Witnessing an Islamic Rite of Passage and a Local/Non-Local Articulation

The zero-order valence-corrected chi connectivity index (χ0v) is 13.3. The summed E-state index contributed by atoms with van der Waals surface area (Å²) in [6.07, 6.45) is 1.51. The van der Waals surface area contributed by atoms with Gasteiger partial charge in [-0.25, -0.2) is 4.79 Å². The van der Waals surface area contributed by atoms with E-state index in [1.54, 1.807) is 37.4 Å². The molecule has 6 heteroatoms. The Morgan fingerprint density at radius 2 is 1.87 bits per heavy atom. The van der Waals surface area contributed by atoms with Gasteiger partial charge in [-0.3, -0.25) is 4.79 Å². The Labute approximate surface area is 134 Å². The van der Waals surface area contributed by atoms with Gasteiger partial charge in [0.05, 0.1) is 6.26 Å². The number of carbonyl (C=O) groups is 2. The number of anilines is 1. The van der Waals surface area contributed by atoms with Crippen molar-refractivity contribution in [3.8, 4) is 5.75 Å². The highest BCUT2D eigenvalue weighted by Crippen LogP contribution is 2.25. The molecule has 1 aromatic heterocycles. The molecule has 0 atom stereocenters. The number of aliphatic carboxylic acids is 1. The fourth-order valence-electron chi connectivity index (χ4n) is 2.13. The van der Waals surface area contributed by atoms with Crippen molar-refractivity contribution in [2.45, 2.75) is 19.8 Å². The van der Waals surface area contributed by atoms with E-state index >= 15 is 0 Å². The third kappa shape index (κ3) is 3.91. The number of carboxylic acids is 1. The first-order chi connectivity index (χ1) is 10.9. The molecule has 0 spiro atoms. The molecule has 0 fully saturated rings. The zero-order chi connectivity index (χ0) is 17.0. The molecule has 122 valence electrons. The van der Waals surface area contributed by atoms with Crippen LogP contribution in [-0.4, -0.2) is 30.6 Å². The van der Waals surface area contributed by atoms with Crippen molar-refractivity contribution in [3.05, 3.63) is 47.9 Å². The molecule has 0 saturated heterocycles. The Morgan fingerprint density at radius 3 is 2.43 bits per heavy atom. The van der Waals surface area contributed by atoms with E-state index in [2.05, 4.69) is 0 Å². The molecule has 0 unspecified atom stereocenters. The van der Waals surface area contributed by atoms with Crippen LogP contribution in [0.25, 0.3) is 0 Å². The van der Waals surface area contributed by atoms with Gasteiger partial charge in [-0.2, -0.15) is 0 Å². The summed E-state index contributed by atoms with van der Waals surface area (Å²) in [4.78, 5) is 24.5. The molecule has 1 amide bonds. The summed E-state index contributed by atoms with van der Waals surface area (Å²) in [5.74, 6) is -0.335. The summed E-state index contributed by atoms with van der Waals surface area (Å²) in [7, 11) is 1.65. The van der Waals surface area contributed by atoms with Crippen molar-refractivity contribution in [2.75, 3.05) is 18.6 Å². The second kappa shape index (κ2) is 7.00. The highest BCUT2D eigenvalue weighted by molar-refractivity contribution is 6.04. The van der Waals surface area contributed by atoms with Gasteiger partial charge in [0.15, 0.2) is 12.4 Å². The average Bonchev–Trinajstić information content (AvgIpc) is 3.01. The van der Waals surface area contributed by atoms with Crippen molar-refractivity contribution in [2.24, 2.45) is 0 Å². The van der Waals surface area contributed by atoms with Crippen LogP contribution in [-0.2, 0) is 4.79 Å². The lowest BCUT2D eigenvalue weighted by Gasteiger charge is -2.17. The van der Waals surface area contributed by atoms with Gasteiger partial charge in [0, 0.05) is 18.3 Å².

This paper examines power relations predicated on the recourse to a Muslim identity by the Luri inhabitants of a remote, inaccessible place in south-western Iran known for their tenuous observance of the Islamic rules propagated by the faith's gate-keepers at the centre. The Muslimhood is asserted by the Lurs as an articulation of localness within the wider national context through a ritual practice characterised by spatial paucity that facilitates the deployment of an image of a 'historical' precedent, an abstract narrative of the Muslim community (ummat) in diverse contexts. Thus, the specific spatial and temporal limits that condition their differentiated access to sources of power based on class, gender and race are superseded by the Lurs in an imagined 'horizontal comradeship' with others creating an anti-structural domain and a 'plebeian public sphere' in which ordinary people appear as the agents as well as beneficiaries of the expanding domain of politics through a forged brother/sisterhood. Effective in this universalisation of politics is the use of slogan as a genre devised to overcome the structural inequalities that characterise the encompassing national system. The greater the structural gap, the paper argues, the more appealing the ritualistic use of slogan as an accessible anti-structural device susceptible to articulate the sacred with the profane. The 'plebeian' use of slogan, therefore, increasingly exposes the contradictory practice of becoming a Muslim in a peripheral location.
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